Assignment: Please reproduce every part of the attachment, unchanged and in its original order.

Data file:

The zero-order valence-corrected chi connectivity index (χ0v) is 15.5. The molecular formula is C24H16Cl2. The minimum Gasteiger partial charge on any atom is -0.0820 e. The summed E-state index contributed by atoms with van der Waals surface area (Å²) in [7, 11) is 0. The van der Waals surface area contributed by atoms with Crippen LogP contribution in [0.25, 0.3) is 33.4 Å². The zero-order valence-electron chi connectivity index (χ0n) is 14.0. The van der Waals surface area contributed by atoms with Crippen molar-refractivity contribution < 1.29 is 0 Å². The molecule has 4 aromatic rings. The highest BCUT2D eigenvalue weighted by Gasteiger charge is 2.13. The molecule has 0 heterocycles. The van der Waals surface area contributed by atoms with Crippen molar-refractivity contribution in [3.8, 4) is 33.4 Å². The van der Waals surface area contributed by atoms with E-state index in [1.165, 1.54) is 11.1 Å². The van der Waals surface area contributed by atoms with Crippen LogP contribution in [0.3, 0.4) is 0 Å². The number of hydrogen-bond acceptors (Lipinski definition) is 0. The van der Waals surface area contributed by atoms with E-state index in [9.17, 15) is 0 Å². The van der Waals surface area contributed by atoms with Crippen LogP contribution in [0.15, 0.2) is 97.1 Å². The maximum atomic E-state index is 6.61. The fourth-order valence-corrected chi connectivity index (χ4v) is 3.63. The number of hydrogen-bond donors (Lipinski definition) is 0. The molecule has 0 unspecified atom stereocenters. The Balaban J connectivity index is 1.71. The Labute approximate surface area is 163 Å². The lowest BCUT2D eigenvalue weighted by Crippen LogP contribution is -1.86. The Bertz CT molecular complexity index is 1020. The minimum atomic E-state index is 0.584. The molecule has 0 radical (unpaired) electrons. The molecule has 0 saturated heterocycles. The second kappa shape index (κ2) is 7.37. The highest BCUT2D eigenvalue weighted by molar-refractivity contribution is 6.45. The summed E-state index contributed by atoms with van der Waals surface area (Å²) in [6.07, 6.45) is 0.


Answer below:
The zero-order valence-corrected chi connectivity index (χ0v) is 15.5. The molecular formula is C24H16Cl2. The minimum Gasteiger partial charge on any atom is -0.0820 e. The summed E-state index contributed by atoms with van der Waals surface area (Å²) in [7, 11) is 0. The van der Waals surface area contributed by atoms with Crippen LogP contribution in [0.25, 0.3) is 33.4 Å². The zero-order valence-electron chi connectivity index (χ0n) is 14.0. The van der Waals surface area contributed by atoms with Crippen molar-refractivity contribution < 1.29 is 0 Å². The molecule has 4 aromatic rings. The highest BCUT2D eigenvalue weighted by Gasteiger charge is 2.13. The molecule has 0 heterocycles. The van der Waals surface area contributed by atoms with Crippen molar-refractivity contribution in [3.8, 4) is 33.4 Å². The van der Waals surface area contributed by atoms with E-state index in [1.165, 1.54) is 11.1 Å². The van der Waals surface area contributed by atoms with Crippen LogP contribution in [0.3, 0.4) is 0 Å². The number of hydrogen-bond acceptors (Lipinski definition) is 0. The van der Waals surface area contributed by atoms with E-state index in [9.17, 15) is 0 Å². The van der Waals surface area contributed by atoms with Crippen LogP contribution in [0.15, 0.2) is 97.1 Å². The maximum atomic E-state index is 6.61. The fourth-order valence-corrected chi connectivity index (χ4v) is 3.63. The number of hydrogen-bond donors (Lipinski definition) is 0. The molecule has 0 unspecified atom stereocenters. The Balaban J connectivity index is 1.71. The Labute approximate surface area is 163 Å². The lowest BCUT2D eigenvalue weighted by Crippen LogP contribution is -1.86. The Bertz CT molecular complexity index is 1020. The minimum atomic E-state index is 0.584. The molecule has 0 radical (unpaired) electrons. The molecule has 0 saturated heterocycles. The second kappa shape index (κ2) is 7.37. The highest BCUT2D eigenvalue weighted by molar-refractivity contribution is 6.45. The summed E-state index contributed by atoms with van der Waals surface area (Å²) in [6.07, 6.45) is 0.